FDA has released a final guidance regarding the agency’s mandatory recall authority under the FDA Food Safety Modernization Act (FSMA).
The 2011 food safety law gave FDA mandatory recall authority for foods if there is a reasonable probability that the food is adulterated or misbranded under certain FDA authorities, and that the food could cause serious illnesses or death. FDA must give the responsible party an opportunity to conduct a voluntary recall before ordering a mandatory recall. Prior to the enactment of FSMA, FDA could only rely on manufacturers to voluntarily recall certain potentially harmful food products.
This final guidance follows a draft which was made available for public comment in 2015, and provides additional clarity including some modifications based on comments received. The guidance provides questions and answers on FDA’s mandatory recall process, explains what FDA considers when moving forward with a mandatory recall, and more.
For example, before FDA can use its mandatory recall authority, it must make the determination that there is a reasonable probability that the article of food (other than infant formula) is adulterated under section 402 of the FD&C Act or misbranded under section 403(w) of the FD&C Act. FDA must also make a determination that there is a reasonable probability that the use of or exposure to such food will cause SAHCODHA.
Once FDA has determined that the criteria for a mandatory recall have been met, it must first notify the responsible party, in writing, that it has an opportunity to voluntarily cease distribution and recall the article of food. If the responsible party refuses or does not voluntarily cease distribution and recall the article of food within the time and manner prescribed by FDA, the agency may order the responsible party to cease distributing the article of food and give notice to certain other persons to cease distributing the article of food, and give the responsible party an opportunity to request an informal hearing to be held not later than two days after the issuance of the order.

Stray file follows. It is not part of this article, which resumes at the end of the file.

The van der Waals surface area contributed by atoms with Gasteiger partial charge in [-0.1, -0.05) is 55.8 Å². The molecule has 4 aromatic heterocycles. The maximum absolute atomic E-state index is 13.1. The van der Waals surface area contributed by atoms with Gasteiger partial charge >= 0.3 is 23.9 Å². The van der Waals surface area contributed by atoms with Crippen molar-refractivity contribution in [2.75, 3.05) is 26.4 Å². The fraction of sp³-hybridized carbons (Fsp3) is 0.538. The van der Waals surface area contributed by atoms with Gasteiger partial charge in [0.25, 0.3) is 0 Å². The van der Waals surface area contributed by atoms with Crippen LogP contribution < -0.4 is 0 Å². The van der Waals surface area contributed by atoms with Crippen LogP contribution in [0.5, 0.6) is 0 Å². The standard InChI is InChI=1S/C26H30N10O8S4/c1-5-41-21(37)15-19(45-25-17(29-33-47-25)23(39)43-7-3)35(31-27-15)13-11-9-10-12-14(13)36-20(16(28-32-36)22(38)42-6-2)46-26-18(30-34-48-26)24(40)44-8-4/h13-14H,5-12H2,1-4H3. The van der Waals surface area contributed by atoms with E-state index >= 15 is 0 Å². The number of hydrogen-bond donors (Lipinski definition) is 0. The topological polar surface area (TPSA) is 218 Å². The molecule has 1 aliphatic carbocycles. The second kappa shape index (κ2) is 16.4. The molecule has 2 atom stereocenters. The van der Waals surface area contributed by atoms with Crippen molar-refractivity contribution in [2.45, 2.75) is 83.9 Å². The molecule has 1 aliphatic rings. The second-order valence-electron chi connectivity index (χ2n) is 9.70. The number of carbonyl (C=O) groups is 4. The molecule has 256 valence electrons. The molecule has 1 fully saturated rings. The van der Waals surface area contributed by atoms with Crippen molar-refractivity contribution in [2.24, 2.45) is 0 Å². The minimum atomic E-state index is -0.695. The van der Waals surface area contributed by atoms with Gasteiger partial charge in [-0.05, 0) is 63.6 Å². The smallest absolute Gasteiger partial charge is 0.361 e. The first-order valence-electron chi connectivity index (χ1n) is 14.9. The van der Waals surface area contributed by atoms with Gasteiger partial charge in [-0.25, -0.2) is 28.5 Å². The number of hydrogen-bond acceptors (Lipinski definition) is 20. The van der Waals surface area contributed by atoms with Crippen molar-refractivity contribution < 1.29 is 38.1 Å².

After these steps are completed, FDA may order a recall if it is determined that the removal of the article from commerce is necessary. Only the FDA Commissioner has the authority to order a recall.
FDA has issued a mandatory recall order of a food product only once. In April 2018, FDA issued a mandatory recall order for all food products containing powdered kratom manufactured, processed, packed, or held by Triangle Pharmanaturals LLC, after several products were found to contain Salmonella. In two other instances, FDA started down the path of using its mandatory recall authority under FSMA until the companies ultimately chose to voluntarily recall their product.
While FDA’s mandatory recall authority plays an important role in ensuring that potentially dangerous food products are removed from the marketplace, the agency said it remains committed to working with firms to facilitate the orderly and prompt voluntary removal of potentially dangerous products from the food supply. FDA Recall Coordinators are available to assist firms during the recall process.